As the corporate business industry continues to evolve, understanding how long does copyright last can be a vital asset for legally protecting your work both in New York and nationally. Copyright law provides exclusive rights to the owner, including the right to reproduce the work, create derivative works, display and distribute it. Without this legal protection, the original creator of a work could potentially face both civil and criminal penalties if someone else copies, distributes, or displays their work without permission.

There are a variety of aspects of copyright law that could affect how long the protection lasts. This article will cover the most commonly asked questions regarding the duration of copyright protection and provide clarity on how New York specifically views the statute of limitations.

What is Copyright Protection?

Copyright protection is a legal shield established for the author or creator of an original work such as a book, a movie, painting, music, literature, architectural work, and even computer software. It allows the creator to keep that work exclusive to their own rather than being freely available to the public to replicate, distribute, or otherwise copy without their express permission.

Copyright protection provides exclusive rights to the copyright holder for a specified period of time. Copyright protects any expression of ideas that have been put to some form of tangible media; it does not cover the ideas themselves. That means that another party could potentially use the same idea, but it would have to be expressed in an entirely new way so the new expression of that idea is unique.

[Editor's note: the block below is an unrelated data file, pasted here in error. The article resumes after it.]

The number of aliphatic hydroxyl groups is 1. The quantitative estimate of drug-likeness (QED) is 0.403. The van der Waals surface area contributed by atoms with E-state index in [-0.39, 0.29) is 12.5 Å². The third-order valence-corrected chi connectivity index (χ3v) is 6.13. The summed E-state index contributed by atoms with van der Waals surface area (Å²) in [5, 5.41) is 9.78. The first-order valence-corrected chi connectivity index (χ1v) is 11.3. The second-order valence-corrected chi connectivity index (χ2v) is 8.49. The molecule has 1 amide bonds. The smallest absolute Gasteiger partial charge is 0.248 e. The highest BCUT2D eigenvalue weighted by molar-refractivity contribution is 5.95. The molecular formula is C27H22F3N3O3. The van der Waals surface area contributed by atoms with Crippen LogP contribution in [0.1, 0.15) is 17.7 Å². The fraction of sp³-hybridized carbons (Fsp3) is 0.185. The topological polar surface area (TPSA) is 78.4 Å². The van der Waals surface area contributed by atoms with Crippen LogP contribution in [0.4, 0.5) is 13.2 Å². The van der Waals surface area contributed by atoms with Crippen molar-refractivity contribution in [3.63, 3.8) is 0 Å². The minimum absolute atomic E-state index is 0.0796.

How Long Does Copyright Last?

Copyright protection in the United States, including in New York, typically last for the duration of the author’s life plus 70 years. This is known as the “life of the author plus 70” term.

This length of protection only pertains to works that are created after January 1, 1978. For works created before then, the copyright term could be 95 years from the day the work was published or 120 years from the date of creation, whichever is shorter. For works made for hire, which are works created by an employee as part of their job or a contractor for hire, then the copyright lasts 95 years from the date of publication or 120 years from the date of creation - whichever is shorter.

For works created on or after January 1, 1978, the copyright term becomes the life of the author plus 70 years. This includes works made for hire, joint works, posthumous works, anonymous works, pseudonymous works, and works from corporate authors.

Counterfeiting a Copyrighted Work

It's important to note that counterfeiting a copyrighted work is illegal even though the copyright has expired or been purposely withdrawn from protection. Counterfeiting is defined as the unauthorized reproduction and/or imitation of a copyrighted work and is punishable under criminal and civil laws.

Protecting Your Copyright

When a work is created, it is immediately granted copyright protection without the need for any registration or documentation. However, it is still recommended to register your work with the U.S. Copyright Office to make your claim for copyright protection stronger in court. This provides additional protection for the original creator and will only strengthen your copyright duration.


Understanding copyright protection is essential to preserving the rights of the original author or creator. Knowing how long does copyright last can protect your work and from being exploited or counterfeited without your permission. It’s important to speak with a knowledgeable attorney about how to better protect your creations and to register it with the U.S. Copyright Office if possible.



Protecting Your Copyright,